July 13, 2020

Should We Be Looking at Unemployment Numbers Differently?

Should We Be Looking at Unemployment Numbers Differently? | MyKCM

The New York Times recently ran an article regarding unemployment titled: Don’t Cheer Too Soon. Keep an Eye on the Core Jobless Rate. The piece suggests we should look at unemployment numbers somewhat differently. The author of the article, Jed Kolko, is a well-respected economist who is currently the Chief Economist at Indeed, the world’s largest online jobs site. Previously, he was Chief Economist and VP of Analytics at Trulia, the online real estate site.

Kolko suggests “the coronavirus pandemic has broken most economic charts and models, and all the numbers we regularly watch need a closer look.” He goes on to explain that the decline in the unemployment number reported by the Bureau of Labor Statistics (BLS) earlier this month was driven by a drop in temporary layoffs. If we strip those out, we’re left with what Kolko calls the core unemployment rate. Many economists have struggled with how to deal with the vast number of temporary layoffs, as a complete shutdown of the economy has never happened before. As the article states, in the last unemployment report:

“73 percent of all unemployed people said they were temporarily unemployed, which means they had a return-to-work date or they expected to return to work in six months. Before the pandemic, temporary unemployment was never more than one-quarter of total unemployment.”

The core unemployment rate handles this issue and also deals with another concern economists have discussed for years: the exclusion of the marginally attached. These are people who are available and want to work, but count as out of the labor force rather than unemployed because they haven’t searched for work in the past four weeks.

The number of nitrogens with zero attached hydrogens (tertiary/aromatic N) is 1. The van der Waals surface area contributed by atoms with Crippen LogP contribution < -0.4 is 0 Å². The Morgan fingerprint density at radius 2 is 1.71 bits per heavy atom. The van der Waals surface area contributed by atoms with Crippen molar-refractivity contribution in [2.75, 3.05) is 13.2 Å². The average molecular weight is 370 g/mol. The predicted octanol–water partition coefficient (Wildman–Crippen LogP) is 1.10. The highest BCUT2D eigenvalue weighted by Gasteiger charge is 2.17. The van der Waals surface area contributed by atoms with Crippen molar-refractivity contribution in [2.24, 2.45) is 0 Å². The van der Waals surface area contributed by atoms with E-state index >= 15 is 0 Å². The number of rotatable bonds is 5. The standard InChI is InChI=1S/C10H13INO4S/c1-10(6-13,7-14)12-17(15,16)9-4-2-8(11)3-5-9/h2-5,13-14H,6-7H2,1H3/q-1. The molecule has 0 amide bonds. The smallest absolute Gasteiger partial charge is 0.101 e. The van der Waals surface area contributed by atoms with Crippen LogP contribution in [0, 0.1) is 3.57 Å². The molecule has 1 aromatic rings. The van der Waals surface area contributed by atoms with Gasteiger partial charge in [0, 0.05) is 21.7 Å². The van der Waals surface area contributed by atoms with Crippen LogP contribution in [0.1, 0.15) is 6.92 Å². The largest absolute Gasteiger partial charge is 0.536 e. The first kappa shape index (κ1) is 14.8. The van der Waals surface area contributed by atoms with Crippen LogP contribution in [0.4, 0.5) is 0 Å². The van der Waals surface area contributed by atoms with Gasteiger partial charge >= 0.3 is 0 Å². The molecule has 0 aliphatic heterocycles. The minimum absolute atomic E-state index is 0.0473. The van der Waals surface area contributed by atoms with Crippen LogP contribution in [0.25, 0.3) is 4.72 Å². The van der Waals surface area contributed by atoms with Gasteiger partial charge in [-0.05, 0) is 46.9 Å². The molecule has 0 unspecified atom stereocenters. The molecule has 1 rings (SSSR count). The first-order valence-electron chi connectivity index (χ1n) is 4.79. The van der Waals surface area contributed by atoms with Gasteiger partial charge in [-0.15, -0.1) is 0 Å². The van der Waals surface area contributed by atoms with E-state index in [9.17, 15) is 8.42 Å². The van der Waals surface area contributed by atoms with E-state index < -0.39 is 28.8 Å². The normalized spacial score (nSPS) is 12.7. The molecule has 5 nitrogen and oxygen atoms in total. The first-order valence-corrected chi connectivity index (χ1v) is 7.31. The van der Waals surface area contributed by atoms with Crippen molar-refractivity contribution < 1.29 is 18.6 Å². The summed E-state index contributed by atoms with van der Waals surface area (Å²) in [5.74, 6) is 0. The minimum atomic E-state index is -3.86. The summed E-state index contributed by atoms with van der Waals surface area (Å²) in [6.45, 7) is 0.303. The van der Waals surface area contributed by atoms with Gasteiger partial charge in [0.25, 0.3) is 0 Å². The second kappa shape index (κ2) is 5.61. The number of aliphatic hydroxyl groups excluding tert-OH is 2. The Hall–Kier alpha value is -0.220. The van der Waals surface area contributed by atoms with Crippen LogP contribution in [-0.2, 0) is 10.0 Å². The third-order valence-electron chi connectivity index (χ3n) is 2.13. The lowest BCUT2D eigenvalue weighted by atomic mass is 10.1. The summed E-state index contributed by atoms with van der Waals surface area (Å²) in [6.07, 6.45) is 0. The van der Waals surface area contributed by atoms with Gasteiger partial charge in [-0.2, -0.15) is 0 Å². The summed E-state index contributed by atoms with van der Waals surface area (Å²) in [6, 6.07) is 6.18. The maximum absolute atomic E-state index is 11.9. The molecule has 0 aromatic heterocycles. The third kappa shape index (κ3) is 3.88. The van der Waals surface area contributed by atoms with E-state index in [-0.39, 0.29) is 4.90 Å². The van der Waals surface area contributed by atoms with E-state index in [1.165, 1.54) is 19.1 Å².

Kolko’s core rate does three things:

  1. Takes out temporary unemployment
  2. Retains the rest of the standard unemployment definition: permanent job losers, job leavers, and people returning to or entering the labor force
  3. Adds in the marginally attached

Removing the temporarily unemployed makes sense according to the article:

“Initial pandemic relief efforts focused on money for people to manage a temporary loss of income and funds to keep businesses afloat until they could bring their workers back. The hope and the goal is for the temporarily unemployed to return to their old jobs, rather than have them lose their jobs and have to search for new ones when jobs have become scarcer.”

The Bad News and the Good News

Clearly, the adjustments Kolko makes dramatically impact the way we look at unemployment. The bad news is, using his core rate, there was an increase in unemployment from April to May. The conventional rate reported by the BLS showed a decrease in unemployment.

The good news is that the core rate compares more favorably to the last recession in 2008. Here’s the breakdown:Should We Be Looking at Unemployment Numbers Differently? | MyKCM

Bottom Line

The unemployment rate is a key indicator of how the economy is doing. Heading into a highly contested election this November, the BLS report releasing next week will be scrutinized like no other by members on both sides of the aisle. Mr. Kolko’s take is just one additional way to evaluate how unemployment is impacting American families.

July 10, 2020

Things to Consider When Buying Lake Property